ESPE Abstracts (2015) 84 P-2-429

Effectiveness of Recombinant IGF1 Treatment in a Patient with Isolated GH IA Deficit Producer of Anti-GH Antibodies

Ines Porcara, Josep Oriolab, Jürgen Kratzschc, Joaquin Escribanoa & Albert Feliua


aHospital Sant Joan Reus, Reus, Spain; bHospital Clínic, Barcelona, Spain; cUniversity Hospital Leipzig, Leipzig, Germany


Background: GH deficiency type IA represents the most serious form of isolated deficit GH (IDGH). It’s transmitted as an autosomal recessive pattern and in most cases there is a homozygous deletion of the GH1 gene. Good initial response to treatment is characteristic, although often could appear antibodies against recombinant GH.

Case presentation: We report a case of a 5-year-old Pakistanist boy evaluated for severe growth failure (heigh <8.07 SDS). No records of the patient’s height before the visit were available. No relevant neonatal history and normal psychomotor development. Parents were first cousins with normal height. He presented with low IGF1 levels and GH deficit was confirmed after clonidine test. The karyotype was 46 XY and MRI showed pituitary hypoplasia. There weren’t other abnormal hormonal results in blood test. Clinical phenotype consisting on truncal obesity, prominent forehead, and craniofacial disproportion. It was suspected IDGH type IA, and genetic study showed absence of GH1 gene in homozygous. He started on r-hGH therapy. Heigh velocity increased to 12 cm/year with normal IGF1 levels initially, but it dropped to 3.3 cm/year (−3.5 SD) 6 months later, with undetectable IGF1 levels. Presence of anti-hGH antibodies was suspected and confirmed on laboratory analysis. Recombinant IGF1 treatment was started, increasing growth velocity to 10 cm/year without complications in his evolution.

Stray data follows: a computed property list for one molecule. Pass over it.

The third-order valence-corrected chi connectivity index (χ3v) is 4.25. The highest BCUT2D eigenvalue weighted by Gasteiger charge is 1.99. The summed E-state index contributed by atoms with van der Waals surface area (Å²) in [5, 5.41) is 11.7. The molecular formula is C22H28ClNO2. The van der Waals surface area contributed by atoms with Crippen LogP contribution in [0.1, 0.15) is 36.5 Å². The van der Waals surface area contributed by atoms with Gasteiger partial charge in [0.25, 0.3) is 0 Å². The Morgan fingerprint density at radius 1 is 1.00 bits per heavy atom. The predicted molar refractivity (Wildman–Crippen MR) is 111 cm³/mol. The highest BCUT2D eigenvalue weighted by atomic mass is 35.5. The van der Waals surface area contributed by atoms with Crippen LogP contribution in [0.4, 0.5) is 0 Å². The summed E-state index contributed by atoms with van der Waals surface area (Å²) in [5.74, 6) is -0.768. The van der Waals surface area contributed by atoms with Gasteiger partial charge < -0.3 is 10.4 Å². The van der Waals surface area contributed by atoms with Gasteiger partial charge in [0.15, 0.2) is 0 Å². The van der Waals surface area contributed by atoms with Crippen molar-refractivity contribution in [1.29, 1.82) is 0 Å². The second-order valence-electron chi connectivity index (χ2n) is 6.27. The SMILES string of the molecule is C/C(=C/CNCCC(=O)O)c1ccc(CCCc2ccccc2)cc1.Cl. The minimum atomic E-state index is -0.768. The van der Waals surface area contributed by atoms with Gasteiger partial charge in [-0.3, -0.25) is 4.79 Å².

Conclusion: Development of anti-GH antibodies is an inconstant finding despite identical molecular defects. Response to r-hGH treatment could be different. In our reported case, rIGF1 treatment has been shown as the only possible alternative therapy, resulting highly effective with no side effects. We consider the importance of reporting clinical experience and response to new treatments available for an uncommon pathology.

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